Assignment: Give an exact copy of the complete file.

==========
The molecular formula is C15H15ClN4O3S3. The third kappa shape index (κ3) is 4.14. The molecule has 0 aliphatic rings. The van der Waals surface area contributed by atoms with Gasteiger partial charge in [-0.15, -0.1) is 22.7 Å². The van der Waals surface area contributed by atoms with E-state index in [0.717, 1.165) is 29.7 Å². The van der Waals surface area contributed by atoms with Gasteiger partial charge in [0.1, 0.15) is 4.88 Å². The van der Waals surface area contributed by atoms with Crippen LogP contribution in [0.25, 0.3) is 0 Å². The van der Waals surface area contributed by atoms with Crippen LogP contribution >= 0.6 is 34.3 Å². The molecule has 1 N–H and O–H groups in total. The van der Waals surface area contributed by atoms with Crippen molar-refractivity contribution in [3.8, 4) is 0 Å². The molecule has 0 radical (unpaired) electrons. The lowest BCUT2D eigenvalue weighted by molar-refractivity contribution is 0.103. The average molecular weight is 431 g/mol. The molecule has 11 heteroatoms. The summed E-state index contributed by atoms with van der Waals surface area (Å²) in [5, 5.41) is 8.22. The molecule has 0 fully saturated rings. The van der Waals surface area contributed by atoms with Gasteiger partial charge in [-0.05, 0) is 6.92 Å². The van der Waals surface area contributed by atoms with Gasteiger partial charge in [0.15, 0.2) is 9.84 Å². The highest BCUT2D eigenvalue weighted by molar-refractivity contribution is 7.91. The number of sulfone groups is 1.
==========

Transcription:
The molecular formula is C15H15ClN4O3S3. The third kappa shape index (κ3) is 4.14. The molecule has 0 aliphatic rings. The van der Waals surface area contributed by atoms with Gasteiger partial charge in [-0.15, -0.1) is 22.7 Å². The van der Waals surface area contributed by atoms with E-state index in [0.717, 1.165) is 29.7 Å². The van der Waals surface area contributed by atoms with Gasteiger partial charge in [0.1, 0.15) is 4.88 Å². The van der Waals surface area contributed by atoms with Crippen LogP contribution in [0.25, 0.3) is 0 Å². The van der Waals surface area contributed by atoms with Crippen LogP contribution >= 0.6 is 34.3 Å². The molecule has 1 N–H and O–H groups in total. The van der Waals surface area contributed by atoms with Crippen molar-refractivity contribution in [3.8, 4) is 0 Å². The molecule has 0 radical (unpaired) electrons. The lowest BCUT2D eigenvalue weighted by molar-refractivity contribution is 0.103. The average molecular weight is 431 g/mol. The molecule has 11 heteroatoms. The summed E-state index contributed by atoms with van der Waals surface area (Å²) in [5, 5.41) is 8.22. The molecule has 0 fully saturated rings. The van der Waals surface area contributed by atoms with Gasteiger partial charge in [-0.05, 0) is 6.92 Å². The van der Waals surface area contributed by atoms with Gasteiger partial charge in [0.15, 0.2) is 9.84 Å². The highest BCUT2D eigenvalue weighted by molar-refractivity contribution is 7.91. The number of sulfone groups is 1.